Samuele is unusual because it is mainly made up of parodies of some of the composer’s previous operas including Atar, Fedra and La rosa bianca. It has charming moments and throughout there are choral numbers that are uplifting and inject an added brightness. Unusual aspects involve the inclusion of two short march interludes, and a section of spoken words with simple instrumental backing. The stately opening hymn, Alfine in petto l’anima, taken at lively pace, immediately engages and holds the listener.

The breezy recitatives and arias sung by Andrea Lauren Brown (Samuele) are adorable for their legato, effortless top notes and sincerity of delivery. Her aria, Dio, che immortal is stunning with its delicacy and lightness of touch. Elsewhere her versatile flourishes blend well with the warm acoustics of the Asamkirche Maria de Victoria, Ingolstadt. Jens Hamann is compassionate in his aria, Esser degli esseri and displays good clarity in the duet, Che tento. A lovely duet, Oh più cara è a me la vita for Anna and Elcana reveals the healthy balance and timbre of these excellent voices; they depict young parents. This latter duet demonstrates Mayr’s inventive versatility when it comes to interesting musical ideas and moving colours.

This enjoyable recording is well defined and attractive in the case of the slightly recessed soloists and with a particular clarity accorded to the woodwind and string sections. © 2012 MusicWeb International Read complete review

David Denton
David's Review Corner, July 2012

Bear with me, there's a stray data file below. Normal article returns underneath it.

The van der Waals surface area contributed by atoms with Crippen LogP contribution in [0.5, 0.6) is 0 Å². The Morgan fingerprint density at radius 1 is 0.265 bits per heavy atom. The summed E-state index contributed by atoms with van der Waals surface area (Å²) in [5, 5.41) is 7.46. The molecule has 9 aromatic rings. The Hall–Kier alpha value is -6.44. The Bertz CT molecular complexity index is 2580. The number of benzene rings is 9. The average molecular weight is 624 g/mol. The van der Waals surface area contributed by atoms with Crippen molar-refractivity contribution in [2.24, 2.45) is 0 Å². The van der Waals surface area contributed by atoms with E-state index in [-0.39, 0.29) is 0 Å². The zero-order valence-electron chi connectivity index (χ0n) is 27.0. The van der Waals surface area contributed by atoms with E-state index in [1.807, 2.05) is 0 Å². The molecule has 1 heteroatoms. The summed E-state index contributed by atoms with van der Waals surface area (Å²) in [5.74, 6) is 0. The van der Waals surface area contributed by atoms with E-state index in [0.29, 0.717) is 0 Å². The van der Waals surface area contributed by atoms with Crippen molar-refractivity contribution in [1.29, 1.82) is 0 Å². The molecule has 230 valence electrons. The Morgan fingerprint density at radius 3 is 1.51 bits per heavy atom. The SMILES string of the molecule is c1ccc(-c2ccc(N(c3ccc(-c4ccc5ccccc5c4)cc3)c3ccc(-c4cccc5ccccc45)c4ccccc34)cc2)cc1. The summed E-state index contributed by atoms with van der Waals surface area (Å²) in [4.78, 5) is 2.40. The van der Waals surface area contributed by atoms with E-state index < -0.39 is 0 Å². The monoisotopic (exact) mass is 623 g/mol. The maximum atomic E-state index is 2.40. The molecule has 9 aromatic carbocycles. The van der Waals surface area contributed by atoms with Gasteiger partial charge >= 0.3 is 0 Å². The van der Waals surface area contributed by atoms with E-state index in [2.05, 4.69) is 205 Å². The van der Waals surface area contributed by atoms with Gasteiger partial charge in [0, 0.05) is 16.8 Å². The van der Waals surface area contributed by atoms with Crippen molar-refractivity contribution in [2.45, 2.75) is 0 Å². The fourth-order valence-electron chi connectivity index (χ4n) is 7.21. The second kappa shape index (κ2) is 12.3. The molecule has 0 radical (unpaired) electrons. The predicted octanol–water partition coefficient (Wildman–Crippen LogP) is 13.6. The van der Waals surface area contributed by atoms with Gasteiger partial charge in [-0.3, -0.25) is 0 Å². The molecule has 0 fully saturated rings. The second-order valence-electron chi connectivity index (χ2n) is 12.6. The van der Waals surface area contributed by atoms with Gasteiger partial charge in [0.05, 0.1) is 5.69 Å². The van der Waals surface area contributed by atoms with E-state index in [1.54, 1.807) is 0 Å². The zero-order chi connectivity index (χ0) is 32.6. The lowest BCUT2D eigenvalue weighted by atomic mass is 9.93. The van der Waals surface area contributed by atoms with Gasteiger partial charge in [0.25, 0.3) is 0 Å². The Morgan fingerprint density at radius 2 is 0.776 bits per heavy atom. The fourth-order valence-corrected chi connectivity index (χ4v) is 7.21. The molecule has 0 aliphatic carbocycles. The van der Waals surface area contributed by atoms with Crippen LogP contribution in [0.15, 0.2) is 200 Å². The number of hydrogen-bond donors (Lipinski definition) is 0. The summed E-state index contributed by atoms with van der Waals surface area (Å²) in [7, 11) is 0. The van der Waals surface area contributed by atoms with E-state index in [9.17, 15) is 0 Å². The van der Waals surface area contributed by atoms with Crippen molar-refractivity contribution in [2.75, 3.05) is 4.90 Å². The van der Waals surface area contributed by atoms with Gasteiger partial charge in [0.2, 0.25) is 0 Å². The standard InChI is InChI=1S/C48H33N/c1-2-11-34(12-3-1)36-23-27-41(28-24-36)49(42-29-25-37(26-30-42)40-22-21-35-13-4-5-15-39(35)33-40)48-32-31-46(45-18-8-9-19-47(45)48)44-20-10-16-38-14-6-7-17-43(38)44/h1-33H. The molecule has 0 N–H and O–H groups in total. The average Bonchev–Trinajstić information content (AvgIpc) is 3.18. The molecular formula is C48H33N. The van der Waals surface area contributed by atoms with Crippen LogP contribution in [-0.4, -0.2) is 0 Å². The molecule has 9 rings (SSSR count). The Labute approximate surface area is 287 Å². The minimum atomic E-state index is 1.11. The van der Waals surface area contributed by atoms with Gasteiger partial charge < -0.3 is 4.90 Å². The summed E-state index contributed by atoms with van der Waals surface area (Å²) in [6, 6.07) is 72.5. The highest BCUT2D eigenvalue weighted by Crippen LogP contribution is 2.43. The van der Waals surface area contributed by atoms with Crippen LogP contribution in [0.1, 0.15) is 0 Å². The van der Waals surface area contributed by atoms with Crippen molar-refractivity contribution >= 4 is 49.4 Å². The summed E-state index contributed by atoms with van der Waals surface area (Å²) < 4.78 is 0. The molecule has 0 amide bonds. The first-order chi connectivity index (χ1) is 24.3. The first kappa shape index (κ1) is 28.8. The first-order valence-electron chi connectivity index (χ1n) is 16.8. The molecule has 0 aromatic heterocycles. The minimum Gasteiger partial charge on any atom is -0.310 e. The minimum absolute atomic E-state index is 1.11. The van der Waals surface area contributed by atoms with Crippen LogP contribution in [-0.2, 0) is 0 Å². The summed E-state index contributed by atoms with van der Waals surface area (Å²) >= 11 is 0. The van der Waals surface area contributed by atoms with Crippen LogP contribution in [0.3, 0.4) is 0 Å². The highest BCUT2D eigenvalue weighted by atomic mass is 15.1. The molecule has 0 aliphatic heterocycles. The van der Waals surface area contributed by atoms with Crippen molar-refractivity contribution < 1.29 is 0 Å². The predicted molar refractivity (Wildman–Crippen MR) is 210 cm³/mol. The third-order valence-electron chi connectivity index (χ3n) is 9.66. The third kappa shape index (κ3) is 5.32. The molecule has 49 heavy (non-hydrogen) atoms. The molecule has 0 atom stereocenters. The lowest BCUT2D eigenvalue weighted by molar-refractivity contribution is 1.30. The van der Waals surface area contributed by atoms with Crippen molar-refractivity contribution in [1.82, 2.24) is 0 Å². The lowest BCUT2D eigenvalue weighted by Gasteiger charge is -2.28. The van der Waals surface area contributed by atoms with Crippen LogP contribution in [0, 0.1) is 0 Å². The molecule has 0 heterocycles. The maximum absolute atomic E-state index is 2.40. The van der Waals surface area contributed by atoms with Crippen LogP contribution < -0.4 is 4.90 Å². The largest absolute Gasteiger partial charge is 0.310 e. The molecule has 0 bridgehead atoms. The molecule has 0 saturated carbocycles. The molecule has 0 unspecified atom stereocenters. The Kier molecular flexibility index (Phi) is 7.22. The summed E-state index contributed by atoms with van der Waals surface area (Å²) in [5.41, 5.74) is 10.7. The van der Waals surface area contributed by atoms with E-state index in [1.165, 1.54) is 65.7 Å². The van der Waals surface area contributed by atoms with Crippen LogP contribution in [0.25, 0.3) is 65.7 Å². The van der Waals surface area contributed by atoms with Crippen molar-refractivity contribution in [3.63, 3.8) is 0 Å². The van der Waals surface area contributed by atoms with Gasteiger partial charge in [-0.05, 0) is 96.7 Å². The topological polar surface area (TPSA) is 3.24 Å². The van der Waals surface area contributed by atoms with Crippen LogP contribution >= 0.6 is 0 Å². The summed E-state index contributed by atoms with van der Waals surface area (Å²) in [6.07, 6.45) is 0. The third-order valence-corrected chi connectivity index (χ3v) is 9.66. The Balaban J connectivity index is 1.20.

That Simon Mayr could complete the substantial oratorio, Samuel, in such a short period to meet his commission has been shown as artifice by the composer. Much was, in fact, recycled material from his enormous operatic output that was already falling from public favour. Though born in Bavaria in 1763, Mayr’s artistic inclinations took him to Italy during his early twenties. First living in Venice, then in Bergamo where he taught and began his massive output as a composer in many genres, much of it aimed at the church where he could be assured of performances. On his death in 1845 his catalogue numbered 1510 works, including several oratorios, of which Samuel, from 1821, came at the onset of his blindness that brought opera composition to an end.  After more than a century of neglect, a new wave of interest in his music has recently emerged, much helped by a series of Naxos recordings. Yet when you hear this score and remember that Rossini had already composed most of his major operas, you realise how outdated Mayr had become. Place him in a previous generation, and this was skilful writing based on the biblical story of Samuel would be impressive. The present performance has a most promising first scene largely taken by the silvery voice of Susanne Bernhard, as the impending mother of Samuel, and the light and flexible tenor of Rainer Trost as her husband. More than a third of the work has passed before we first hear from Samuel, taken by the American soprano, Andrea Lauren Brown. Lightweight in quality, she deals rather more easily with ornate florid passages than the baritone, Jens Hamann, as Eli. The Ingolstadt orchestra provide more than adequate support for the conductor, Franz Hauk. Text and translations are available on the Naxos website, the booklet giving sufficient to follow the story. © 2012 David’s Review Corner